Submission Anxiety

This is not a new thing. I’ve been through this twice before and was entirely unsuccessful. So, it’s created a cringy moment for me every time I see that I have mail in “that” inbox. I expect a “no thanks” and it is kind of crazy that it is giving me so much anxiety. To be fair “so much anxiety” for me is just a little more than your everyday getting through a humdrum day level of anxiety. My wife and kids suffer from anxiety disorder, so they know it much more intimately than I do, but nonetheless it is surprising.

My son tells me he is that way for any email. Even though he knows he may have important info in there he hates getting that ping.

I remember back in the old days of America Online and that little voice that told you, “You have mail.” It was a cool thing. Subbing has kind of ruined that feeling for me.

I have it out to a dozen agents and one publisher and have already got “no thanks” from two, which, good for them, it was super fast. I appreciate that.

I know how things are. I know I have to level up my game, and I have. I expect to get a yes this time, but even saying that I still cringe every time I see that I have a response. I want it, but my track record thus far has ingrained in me an expectation of rejection.

My mentor from my MFA program told me to sub each manuscript until I got a hundred rejections. The problem I personally have is finding that many agents that represent science fiction. I have around 90 on my list. I keep looking and hoping. I know it only takes one, “Yes.”

I would love to hear your submissions stories.

The Last Emperox -Scalzi is on Fire!

The Last EmperoxI’ve read a lot of John Scalzi’s books, but of the one’s I’ve read this is by far the best. I absolutely loved this book. The characters are amazingly well defined and well portrayed, and straight up fun. I love old guy that is now a ship, Chenevert, a long-dead king from another Flow system, the foul mouthed Kiva Lagos, who is a contemporary of both the Emperox and the brilliant but evil Nadashe Nohamapeton, constantly scheming to kill the Emperox. I love the leader of this advanced society, Cardenia Wu Patrick also known as Emperox Grayland II, and her boyfriend and flow physicist Marce Claremont. I love the concept and even the names he uses for the characters. It is a showcase of his growing talent as a writer.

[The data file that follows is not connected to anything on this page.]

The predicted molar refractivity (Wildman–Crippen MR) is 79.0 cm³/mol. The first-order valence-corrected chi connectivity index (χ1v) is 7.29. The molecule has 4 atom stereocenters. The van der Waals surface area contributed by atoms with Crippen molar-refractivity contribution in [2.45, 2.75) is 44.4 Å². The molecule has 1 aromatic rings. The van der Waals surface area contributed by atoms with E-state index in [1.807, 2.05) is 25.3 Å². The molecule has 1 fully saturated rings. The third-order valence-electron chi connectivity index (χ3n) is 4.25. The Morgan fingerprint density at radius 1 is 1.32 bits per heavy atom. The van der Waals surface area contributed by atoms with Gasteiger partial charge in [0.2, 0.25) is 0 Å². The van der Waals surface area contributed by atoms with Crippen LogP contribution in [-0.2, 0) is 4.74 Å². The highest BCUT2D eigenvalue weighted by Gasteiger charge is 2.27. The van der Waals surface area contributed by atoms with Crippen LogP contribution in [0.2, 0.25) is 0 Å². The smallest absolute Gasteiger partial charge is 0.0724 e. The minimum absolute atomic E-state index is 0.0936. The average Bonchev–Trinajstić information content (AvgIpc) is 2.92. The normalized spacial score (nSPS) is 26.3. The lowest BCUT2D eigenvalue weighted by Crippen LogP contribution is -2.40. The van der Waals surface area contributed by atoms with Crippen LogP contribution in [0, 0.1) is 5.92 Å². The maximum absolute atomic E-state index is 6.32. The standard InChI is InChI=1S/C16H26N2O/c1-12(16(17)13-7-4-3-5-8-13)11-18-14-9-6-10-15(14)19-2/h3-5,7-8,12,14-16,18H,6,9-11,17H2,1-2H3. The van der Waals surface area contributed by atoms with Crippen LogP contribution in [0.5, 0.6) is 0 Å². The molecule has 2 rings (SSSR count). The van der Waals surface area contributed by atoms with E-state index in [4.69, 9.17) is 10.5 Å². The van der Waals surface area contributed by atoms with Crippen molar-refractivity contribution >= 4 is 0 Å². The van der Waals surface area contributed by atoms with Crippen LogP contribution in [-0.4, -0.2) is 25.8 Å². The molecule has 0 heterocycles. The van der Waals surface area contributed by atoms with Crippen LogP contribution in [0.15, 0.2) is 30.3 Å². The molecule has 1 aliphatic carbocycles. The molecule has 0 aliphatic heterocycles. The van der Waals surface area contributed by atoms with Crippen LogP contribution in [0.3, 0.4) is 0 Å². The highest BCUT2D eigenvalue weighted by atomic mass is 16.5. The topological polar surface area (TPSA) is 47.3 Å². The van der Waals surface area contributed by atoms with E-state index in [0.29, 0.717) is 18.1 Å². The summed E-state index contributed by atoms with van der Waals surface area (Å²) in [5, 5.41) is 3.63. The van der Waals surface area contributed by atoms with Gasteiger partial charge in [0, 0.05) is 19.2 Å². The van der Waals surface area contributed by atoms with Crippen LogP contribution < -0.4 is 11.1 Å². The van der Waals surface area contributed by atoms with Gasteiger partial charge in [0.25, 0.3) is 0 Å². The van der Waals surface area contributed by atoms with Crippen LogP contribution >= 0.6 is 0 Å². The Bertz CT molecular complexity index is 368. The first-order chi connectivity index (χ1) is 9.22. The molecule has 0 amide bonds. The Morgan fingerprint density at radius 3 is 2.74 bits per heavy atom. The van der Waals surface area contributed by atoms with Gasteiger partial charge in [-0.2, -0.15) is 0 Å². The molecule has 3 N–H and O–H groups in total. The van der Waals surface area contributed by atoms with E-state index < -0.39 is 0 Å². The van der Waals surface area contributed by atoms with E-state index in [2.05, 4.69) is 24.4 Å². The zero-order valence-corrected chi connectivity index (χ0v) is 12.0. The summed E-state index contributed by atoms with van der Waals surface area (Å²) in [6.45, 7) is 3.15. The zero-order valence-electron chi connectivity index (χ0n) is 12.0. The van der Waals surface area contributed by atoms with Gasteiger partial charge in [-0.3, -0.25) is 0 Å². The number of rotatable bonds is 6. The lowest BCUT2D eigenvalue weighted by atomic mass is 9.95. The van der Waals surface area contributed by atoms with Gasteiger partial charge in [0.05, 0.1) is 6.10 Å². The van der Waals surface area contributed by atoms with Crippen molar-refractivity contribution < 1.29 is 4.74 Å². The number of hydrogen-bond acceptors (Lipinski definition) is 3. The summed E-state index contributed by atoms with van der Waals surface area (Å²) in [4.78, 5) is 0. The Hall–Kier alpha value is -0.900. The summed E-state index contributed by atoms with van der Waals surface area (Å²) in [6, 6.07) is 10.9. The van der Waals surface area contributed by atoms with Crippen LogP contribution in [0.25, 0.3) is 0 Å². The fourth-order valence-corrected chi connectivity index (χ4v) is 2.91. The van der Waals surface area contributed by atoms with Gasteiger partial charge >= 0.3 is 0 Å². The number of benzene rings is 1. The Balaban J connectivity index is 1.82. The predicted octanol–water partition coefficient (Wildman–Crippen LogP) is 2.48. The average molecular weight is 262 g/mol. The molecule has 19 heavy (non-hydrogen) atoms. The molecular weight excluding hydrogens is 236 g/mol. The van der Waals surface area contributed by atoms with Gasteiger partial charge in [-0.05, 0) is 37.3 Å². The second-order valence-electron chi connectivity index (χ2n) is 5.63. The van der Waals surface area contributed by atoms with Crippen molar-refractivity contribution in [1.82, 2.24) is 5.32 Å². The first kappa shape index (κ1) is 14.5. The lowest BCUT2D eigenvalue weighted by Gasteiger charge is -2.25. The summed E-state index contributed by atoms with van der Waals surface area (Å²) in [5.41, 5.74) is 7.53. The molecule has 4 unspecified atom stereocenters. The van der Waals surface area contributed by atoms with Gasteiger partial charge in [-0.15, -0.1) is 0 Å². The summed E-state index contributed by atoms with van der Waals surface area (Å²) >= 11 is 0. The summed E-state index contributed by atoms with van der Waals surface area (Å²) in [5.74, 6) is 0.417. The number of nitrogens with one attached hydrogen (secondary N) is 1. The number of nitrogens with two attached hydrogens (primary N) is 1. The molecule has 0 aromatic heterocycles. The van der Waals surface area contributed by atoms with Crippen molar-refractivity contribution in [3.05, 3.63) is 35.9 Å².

The story twists and turns and the action hardly slows down. When it does the snappy dialogue is a joy to behold. Scalzi’s sense of humor is on full display here. Better than his Hugo winning Red Shirts by a mile.

I listened to the first two on Audible and this one as well. Wil Wheaton does a spectacular job reading all three, this one especially. He knocks it out of the park with this one.

This is the last book in a trilogy set in the far future where mankind travels through space using flow streams. But the Streams are collapsing and without them the Interdependency is in great jeopardy. The society was set up 1500 years before to save humanity from civil war that was destroying everything, an now, because of the way it was set up with all the major houses dependent on each other, society will fall into revolt.

Scalzi weaves everything together perfectly but doesn’t betray the ending, leaving us with an unexpected but ultimately satisfying ending. It’s also an ending the leaves open the possibility of another series to follow this one, if Claremont takes the path that has been laid out for him. I sure hope Scalzi writes that series.

The only thing that disappoints in this trilogy is the length. It’s short by most novel standards, with the third book being shortest of all. That is not to say that it feels incomplete, because it doesn’t and ties all the threads together remarkably well. I’m just sad I finished it so quickly. I was torn because I knew it was going to end but I couldn’t stop listening to it. The entire trilogy gets my highest recommendation. If you like space opera it should be right in your wheelhouse.

A Perfect Film to Watch During This Pandemic


Theatrical Release Poster

My wife had heard about the film, actually has the book, and had read part of it. It got great reviews and is playing currently on Netflix. It’s The Guernsey Literary and Potato Peel Pie Society. I know the title sounds pretentious, but I had a visceral reaction to the story, as a writer, and as a person going through the pandemic with the rest of the world. The story really puts things in perspective. When considering what the people of Guernsey, and much of the rest of Europe, went through, having to live with the Nazi occupation and seeing loved ones killed with little regard for life, it made sitting on my couch, eating too much as I quarantine, or having to wear a mask in public seem like very little to ask.